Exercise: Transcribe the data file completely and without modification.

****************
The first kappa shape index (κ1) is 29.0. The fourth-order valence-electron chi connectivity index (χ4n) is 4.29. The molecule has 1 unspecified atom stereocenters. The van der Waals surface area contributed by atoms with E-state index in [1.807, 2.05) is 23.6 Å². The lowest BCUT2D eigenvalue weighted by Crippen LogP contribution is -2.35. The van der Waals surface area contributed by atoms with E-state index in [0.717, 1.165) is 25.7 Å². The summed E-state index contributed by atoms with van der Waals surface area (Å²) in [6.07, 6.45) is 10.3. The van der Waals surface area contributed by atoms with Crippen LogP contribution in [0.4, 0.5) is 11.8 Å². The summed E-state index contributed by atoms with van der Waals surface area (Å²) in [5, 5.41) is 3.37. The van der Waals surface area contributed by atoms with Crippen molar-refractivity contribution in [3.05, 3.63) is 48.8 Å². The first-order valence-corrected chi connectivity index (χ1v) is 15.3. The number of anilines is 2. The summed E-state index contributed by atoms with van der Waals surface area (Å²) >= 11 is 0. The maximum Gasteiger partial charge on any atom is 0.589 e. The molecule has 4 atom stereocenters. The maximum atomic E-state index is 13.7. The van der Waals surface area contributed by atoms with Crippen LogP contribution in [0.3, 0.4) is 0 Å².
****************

The first kappa shape index (κ1) is 29.0. The fourth-order valence-electron chi connectivity index (χ4n) is 4.29. The molecule has 1 unspecified atom stereocenters. The van der Waals surface area contributed by atoms with E-state index in [1.807, 2.05) is 23.6 Å². The lowest BCUT2D eigenvalue weighted by Crippen LogP contribution is -2.35. The van der Waals surface area contributed by atoms with E-state index in [0.717, 1.165) is 25.7 Å². The summed E-state index contributed by atoms with van der Waals surface area (Å²) in [6.07, 6.45) is 10.3. The van der Waals surface area contributed by atoms with Crippen LogP contribution in [0.4, 0.5) is 11.8 Å². The summed E-state index contributed by atoms with van der Waals surface area (Å²) in [5, 5.41) is 3.37. The van der Waals surface area contributed by atoms with Crippen molar-refractivity contribution in [3.05, 3.63) is 48.8 Å². The first-order valence-corrected chi connectivity index (χ1v) is 15.3. The number of anilines is 2. The summed E-state index contributed by atoms with van der Waals surface area (Å²) >= 11 is 0. The maximum Gasteiger partial charge on any atom is 0.589 e. The molecule has 4 atom stereocenters. The maximum atomic E-state index is 13.7. The van der Waals surface area contributed by atoms with Crippen LogP contribution in [0.3, 0.4) is 0 Å².